The point is that you don't want your resignation to look anything like an attempt to negotiate a higher salary or position. And -- trust me on this one -- you definitely do not want to accept a counter-offer. More times than I care to mention, I've seen this come back to haunt a client, as there is always some lingering resentment involving disloyalty, extorting more money, etc. In most companies, accepting the counter-offer suddenly moves you into the "no longer a team player" category. If you have any doubts about this, remember that the company didn't pay you what you were worth or assigned you to the best projects until you resigned. That's not very reassuring.
Writing the resignation letter
The resignation letter should be short, positive, polite and complimentary.
Dear Ms. Supervisor,
It is with regret that I leave ABC Software and move on to XYZ Development, Inc. as a ____(title)______. As we agreed, my last day will be ____(date)_____. To make sure that current projects do not suffer by my departure, I have developed a transition plan that I think will help. Also, I am always available by phone to answer any questions. Feel free to call me at home or work.
As you know, I truly enjoyed my time at ABC, especially working with the high caliber of people. I will miss both the people and the company.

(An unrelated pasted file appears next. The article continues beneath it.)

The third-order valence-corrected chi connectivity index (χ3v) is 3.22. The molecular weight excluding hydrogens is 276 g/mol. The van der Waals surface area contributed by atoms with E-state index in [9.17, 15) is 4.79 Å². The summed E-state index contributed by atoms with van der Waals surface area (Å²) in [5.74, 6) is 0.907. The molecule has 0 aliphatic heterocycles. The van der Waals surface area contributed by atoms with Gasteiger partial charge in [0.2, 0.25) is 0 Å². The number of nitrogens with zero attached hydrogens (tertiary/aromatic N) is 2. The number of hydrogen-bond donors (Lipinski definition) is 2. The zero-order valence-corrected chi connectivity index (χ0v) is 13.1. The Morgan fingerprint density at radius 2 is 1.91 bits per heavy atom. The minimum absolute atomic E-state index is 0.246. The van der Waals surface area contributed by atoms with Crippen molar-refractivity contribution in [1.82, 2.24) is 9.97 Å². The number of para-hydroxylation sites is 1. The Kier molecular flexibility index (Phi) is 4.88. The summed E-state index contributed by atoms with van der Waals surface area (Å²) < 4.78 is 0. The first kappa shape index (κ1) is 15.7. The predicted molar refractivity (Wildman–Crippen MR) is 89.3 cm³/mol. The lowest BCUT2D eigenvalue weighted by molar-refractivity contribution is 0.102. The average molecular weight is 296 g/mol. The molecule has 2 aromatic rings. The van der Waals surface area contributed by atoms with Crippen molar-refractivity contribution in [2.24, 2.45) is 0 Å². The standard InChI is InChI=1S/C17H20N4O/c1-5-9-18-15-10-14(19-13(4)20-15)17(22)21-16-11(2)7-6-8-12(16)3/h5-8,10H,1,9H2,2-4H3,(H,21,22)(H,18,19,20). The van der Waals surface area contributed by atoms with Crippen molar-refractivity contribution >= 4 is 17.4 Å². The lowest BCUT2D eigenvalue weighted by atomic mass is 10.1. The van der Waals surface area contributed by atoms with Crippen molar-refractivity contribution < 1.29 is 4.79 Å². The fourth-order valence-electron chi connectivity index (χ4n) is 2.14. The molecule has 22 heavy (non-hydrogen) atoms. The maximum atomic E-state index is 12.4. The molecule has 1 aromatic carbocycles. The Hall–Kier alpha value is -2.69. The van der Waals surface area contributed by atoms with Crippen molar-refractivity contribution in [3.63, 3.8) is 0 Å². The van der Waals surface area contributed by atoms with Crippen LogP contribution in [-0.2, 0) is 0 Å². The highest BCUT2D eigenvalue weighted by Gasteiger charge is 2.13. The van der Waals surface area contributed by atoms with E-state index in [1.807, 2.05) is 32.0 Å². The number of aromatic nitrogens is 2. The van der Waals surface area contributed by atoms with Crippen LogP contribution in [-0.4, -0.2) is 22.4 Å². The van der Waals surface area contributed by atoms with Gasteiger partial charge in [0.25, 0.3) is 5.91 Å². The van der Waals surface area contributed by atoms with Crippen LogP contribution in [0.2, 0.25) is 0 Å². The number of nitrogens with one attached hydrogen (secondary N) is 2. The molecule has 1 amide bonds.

Thank you again for the coaching and opportunities you have given me. I hope we can stay in contact.
"Never Say Goodbye"
Be prepared that when you hand your boss this resignation letter, the counter-offer most probably will come up. Remember, if you set yourself up for a counter-offer, you will get one. The best answer: "I have thought through these possibilities, but it really isn't about money or even a higher position here." (i.e. Thanks, but no thanks.)
Join the new team
The road of the newbie is always tough, but the possibilities are wide open. You want to be sure to establish a positive image from the start. A few dos and don'ts: Do: Ask for manuals, books, and department papers that you can review before you start. Make it a priority to remember names and always show up on time for all meetings. Don't: try and change things in one day, don't talk about how, "in my old company, we used to do it this way;" and don't reveal confidential facts or tales about your former company or colleagues. Don't even appear to share confidential information or situations.
At the same time, remember to keep the lines of communication and respect open between you and your former firm and co-workers. You never know where you may find yourself down the road.